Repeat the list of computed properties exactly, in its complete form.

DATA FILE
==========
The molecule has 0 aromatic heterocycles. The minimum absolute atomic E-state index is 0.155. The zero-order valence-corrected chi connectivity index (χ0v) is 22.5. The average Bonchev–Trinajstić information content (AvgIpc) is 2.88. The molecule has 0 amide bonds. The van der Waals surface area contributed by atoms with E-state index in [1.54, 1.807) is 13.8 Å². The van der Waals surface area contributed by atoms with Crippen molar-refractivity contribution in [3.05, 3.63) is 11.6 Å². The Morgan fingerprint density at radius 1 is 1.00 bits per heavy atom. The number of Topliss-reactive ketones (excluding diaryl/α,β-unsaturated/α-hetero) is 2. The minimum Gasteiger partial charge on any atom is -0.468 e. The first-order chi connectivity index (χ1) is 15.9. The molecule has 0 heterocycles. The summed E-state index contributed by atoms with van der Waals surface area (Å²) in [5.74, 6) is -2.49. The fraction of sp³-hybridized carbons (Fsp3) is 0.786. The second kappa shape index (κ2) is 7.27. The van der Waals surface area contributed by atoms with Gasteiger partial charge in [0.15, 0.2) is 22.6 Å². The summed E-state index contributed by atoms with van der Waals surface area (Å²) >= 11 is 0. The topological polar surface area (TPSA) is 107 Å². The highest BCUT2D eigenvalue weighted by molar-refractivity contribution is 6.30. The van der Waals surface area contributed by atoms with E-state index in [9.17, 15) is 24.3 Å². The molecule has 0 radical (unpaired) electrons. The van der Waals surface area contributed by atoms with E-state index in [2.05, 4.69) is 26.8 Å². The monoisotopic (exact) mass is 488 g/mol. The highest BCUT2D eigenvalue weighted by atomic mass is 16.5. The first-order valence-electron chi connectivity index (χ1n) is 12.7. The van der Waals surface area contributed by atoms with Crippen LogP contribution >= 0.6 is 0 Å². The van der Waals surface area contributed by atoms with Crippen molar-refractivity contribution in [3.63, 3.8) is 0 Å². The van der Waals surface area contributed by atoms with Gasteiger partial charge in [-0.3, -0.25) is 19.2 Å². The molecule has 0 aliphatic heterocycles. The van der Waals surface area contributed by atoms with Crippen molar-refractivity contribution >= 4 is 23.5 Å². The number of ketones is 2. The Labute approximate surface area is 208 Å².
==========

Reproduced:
The molecule has 0 aromatic heterocycles. The minimum absolute atomic E-state index is 0.155. The zero-order valence-corrected chi connectivity index (χ0v) is 22.5. The average Bonchev–Trinajstić information content (AvgIpc) is 2.88. The molecule has 0 amide bonds. The van der Waals surface area contributed by atoms with E-state index in [1.54, 1.807) is 13.8 Å². The van der Waals surface area contributed by atoms with Crippen molar-refractivity contribution in [3.05, 3.63) is 11.6 Å². The Morgan fingerprint density at radius 1 is 1.00 bits per heavy atom. The number of Topliss-reactive ketones (excluding diaryl/α,β-unsaturated/α-hetero) is 2. The minimum Gasteiger partial charge on any atom is -0.468 e. The first-order chi connectivity index (χ1) is 15.9. The molecule has 0 heterocycles. The summed E-state index contributed by atoms with van der Waals surface area (Å²) in [5.74, 6) is -2.49. The fraction of sp³-hybridized carbons (Fsp3) is 0.786. The second kappa shape index (κ2) is 7.27. The van der Waals surface area contributed by atoms with Gasteiger partial charge in [0.15, 0.2) is 22.6 Å². The summed E-state index contributed by atoms with van der Waals surface area (Å²) >= 11 is 0. The topological polar surface area (TPSA) is 107 Å². The highest BCUT2D eigenvalue weighted by molar-refractivity contribution is 6.30. The van der Waals surface area contributed by atoms with E-state index in [9.17, 15) is 24.3 Å². The molecule has 0 radical (unpaired) electrons. The van der Waals surface area contributed by atoms with E-state index in [2.05, 4.69) is 26.8 Å². The monoisotopic (exact) mass is 488 g/mol. The highest BCUT2D eigenvalue weighted by atomic mass is 16.5. The first-order valence-electron chi connectivity index (χ1n) is 12.7. The van der Waals surface area contributed by atoms with Crippen LogP contribution >= 0.6 is 0 Å². The van der Waals surface area contributed by atoms with Crippen molar-refractivity contribution in [3.63, 3.8) is 0 Å². The van der Waals surface area contributed by atoms with Gasteiger partial charge in [-0.3, -0.25) is 19.2 Å². The molecule has 0 aliphatic heterocycles. The van der Waals surface area contributed by atoms with Crippen molar-refractivity contribution >= 4 is 23.5 Å². The number of ketones is 2. The Labute approximate surface area is 208 Å².